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port-xen/45728: NetBSD/xen network loss
>Synopsis: NetBSD/xen loses network connectivity
>Arrival-Date: Wed Dec 21 09:30:01 +0000 2011
>Originator: Brian Marcotte
>Release: NetBSD 5.1
System: NetBSD panix5.panix.com 5.1 NetBSD 5.1 (PANIX-XEN3U-USER) #3: Wed Mar 9
20:45:57 EST 2011
For some time, my machines have had very occasional network problems
which I have not been able to diagnose or reproduce. In the past I
thought it was specific to NFS, but now it looks like the NFS issues
are just a symptom of a network issue.
It only happens under Xen, or I can only reproduce it under Xen. I've
also tried -current and there is no change in behavior.
What happens is that the machine either goes off the net entirely (with
feature-rx-notify), or starts to experience major packet loss (without
Two servers are required to reproduce the problem. The first is the
NetBSD system to be diagnosed. The second needs to be running
telnetd. I used another NetBSD system for this, but that doesn't seem
to matter. The problem also happens when suspended processes continue to
receive data from the network, but this telnet example is a very simple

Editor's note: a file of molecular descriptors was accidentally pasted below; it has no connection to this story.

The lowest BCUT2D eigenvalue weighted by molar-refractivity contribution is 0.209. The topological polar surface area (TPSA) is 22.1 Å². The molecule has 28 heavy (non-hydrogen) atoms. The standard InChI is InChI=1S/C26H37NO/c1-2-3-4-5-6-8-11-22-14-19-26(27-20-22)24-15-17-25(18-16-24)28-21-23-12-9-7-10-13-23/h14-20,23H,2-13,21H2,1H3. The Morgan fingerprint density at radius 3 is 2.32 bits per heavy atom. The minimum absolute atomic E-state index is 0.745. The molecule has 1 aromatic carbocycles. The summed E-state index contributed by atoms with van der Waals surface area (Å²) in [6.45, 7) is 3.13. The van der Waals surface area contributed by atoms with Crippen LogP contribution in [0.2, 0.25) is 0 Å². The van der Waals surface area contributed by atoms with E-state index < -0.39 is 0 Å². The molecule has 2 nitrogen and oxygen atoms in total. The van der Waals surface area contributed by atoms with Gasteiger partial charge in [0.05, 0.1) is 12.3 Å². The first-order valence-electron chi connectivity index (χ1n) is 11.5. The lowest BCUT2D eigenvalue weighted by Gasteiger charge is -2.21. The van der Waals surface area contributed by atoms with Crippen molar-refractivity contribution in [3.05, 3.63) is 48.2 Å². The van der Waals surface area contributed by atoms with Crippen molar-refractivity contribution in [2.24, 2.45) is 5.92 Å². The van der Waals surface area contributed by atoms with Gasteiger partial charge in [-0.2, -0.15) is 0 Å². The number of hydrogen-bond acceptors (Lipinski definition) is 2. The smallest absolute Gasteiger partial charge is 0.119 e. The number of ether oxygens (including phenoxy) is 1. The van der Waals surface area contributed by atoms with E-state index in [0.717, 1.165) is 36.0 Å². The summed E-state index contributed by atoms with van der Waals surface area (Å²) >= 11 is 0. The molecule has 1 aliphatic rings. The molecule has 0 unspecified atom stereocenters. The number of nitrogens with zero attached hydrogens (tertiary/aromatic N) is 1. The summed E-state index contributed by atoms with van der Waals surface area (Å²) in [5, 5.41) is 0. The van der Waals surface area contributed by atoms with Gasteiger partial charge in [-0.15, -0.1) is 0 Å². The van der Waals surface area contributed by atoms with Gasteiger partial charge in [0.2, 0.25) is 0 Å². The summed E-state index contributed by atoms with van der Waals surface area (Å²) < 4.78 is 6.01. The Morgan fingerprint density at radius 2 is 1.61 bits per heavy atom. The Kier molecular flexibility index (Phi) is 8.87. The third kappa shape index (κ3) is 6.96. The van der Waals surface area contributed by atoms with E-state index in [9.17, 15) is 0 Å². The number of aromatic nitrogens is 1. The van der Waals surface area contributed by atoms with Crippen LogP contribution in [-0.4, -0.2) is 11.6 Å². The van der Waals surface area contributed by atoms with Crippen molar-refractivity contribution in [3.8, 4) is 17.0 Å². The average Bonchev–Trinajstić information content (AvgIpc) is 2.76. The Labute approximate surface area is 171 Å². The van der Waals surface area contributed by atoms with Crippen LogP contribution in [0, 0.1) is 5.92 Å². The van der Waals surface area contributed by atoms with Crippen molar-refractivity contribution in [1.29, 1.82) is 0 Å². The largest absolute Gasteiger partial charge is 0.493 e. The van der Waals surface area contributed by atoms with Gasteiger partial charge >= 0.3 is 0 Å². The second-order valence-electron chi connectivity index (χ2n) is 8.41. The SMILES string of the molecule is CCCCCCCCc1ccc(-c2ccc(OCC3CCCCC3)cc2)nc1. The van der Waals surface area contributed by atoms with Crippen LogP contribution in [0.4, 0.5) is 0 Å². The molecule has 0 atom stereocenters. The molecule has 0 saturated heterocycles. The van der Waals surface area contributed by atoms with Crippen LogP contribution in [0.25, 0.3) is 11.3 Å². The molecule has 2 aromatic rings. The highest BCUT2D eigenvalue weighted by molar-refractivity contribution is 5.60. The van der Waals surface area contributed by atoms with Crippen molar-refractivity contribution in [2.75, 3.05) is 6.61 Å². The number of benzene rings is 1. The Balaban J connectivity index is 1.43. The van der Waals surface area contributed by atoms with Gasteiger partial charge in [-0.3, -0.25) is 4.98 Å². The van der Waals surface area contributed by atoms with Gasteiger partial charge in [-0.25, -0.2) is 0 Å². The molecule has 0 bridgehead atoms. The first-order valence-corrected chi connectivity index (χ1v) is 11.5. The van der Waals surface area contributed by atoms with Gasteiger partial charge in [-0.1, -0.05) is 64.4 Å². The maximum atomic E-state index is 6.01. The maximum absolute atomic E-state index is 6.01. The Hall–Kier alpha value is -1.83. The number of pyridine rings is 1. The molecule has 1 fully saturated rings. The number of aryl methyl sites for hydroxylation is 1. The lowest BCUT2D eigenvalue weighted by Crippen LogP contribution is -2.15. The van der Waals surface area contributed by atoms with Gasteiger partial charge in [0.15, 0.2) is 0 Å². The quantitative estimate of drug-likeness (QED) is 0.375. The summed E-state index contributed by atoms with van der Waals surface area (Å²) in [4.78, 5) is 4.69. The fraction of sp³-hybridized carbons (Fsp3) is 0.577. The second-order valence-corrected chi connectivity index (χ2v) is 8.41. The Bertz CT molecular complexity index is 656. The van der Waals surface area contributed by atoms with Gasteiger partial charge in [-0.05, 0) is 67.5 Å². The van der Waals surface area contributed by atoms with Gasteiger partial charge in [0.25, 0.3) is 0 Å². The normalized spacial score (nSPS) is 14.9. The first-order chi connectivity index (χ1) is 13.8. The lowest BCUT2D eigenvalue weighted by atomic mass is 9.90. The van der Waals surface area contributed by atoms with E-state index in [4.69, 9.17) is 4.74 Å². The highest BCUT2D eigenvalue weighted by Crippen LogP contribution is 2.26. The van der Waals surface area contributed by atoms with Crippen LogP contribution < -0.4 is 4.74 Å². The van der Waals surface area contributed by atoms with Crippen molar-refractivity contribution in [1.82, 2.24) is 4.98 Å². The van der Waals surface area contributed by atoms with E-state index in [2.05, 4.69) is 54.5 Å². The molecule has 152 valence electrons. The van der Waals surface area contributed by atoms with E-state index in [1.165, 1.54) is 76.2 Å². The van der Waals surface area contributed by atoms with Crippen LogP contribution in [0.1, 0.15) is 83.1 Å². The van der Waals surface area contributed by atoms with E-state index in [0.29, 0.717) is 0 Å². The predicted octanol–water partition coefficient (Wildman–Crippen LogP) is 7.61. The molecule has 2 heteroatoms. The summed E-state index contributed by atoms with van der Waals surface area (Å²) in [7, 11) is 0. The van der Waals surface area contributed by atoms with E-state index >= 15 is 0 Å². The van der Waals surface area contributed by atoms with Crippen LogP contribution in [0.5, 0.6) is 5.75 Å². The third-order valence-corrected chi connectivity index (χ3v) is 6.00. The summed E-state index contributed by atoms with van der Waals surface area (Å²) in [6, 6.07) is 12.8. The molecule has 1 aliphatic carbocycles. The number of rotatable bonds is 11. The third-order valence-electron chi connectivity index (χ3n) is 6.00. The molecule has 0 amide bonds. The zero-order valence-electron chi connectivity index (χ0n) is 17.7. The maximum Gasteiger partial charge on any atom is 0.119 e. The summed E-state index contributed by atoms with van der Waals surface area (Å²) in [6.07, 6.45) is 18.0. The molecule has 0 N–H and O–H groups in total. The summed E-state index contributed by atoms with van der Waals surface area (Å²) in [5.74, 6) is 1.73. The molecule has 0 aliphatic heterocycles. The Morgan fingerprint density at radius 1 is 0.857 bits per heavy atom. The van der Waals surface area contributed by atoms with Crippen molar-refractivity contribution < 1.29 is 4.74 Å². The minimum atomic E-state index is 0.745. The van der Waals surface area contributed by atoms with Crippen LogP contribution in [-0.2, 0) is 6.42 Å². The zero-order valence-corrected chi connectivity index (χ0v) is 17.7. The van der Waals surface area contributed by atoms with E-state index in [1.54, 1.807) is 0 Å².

way to reproduce the problem.
First, you need to make sure that flow control characters are
making it to the system to be tested. I did this by ssh-ing in. It
should probably also work if you had a local xterm or console. You
should be able to enter Control-V, Control-S and see the "^S"
telnet to the machine running the server and log in as some user.
run this on the remote end: while :; do date ; sleep .1; done
Type Control-S. In my testing, this is processed on the system
running the telnet client, not the remote system. This is key to
reproducing the problem.
Wait a few minutes. Running "netstat -f inet -n" should show the
"Recv-Q" filling up on the connection. Eventually, the system
should go off the network when it becomes full (NetBSD defaults to
You may need to log in on the console and kill the telnet client to
The behavior when not using feature-rx-notify (by modifying
if_xennet_xenbus.c) is somewhat different. Instead of the machine
going off the network entirely, there is severe packet loss instead
(make NFS grind to a halt). I can see this by running "netstat -i" in my
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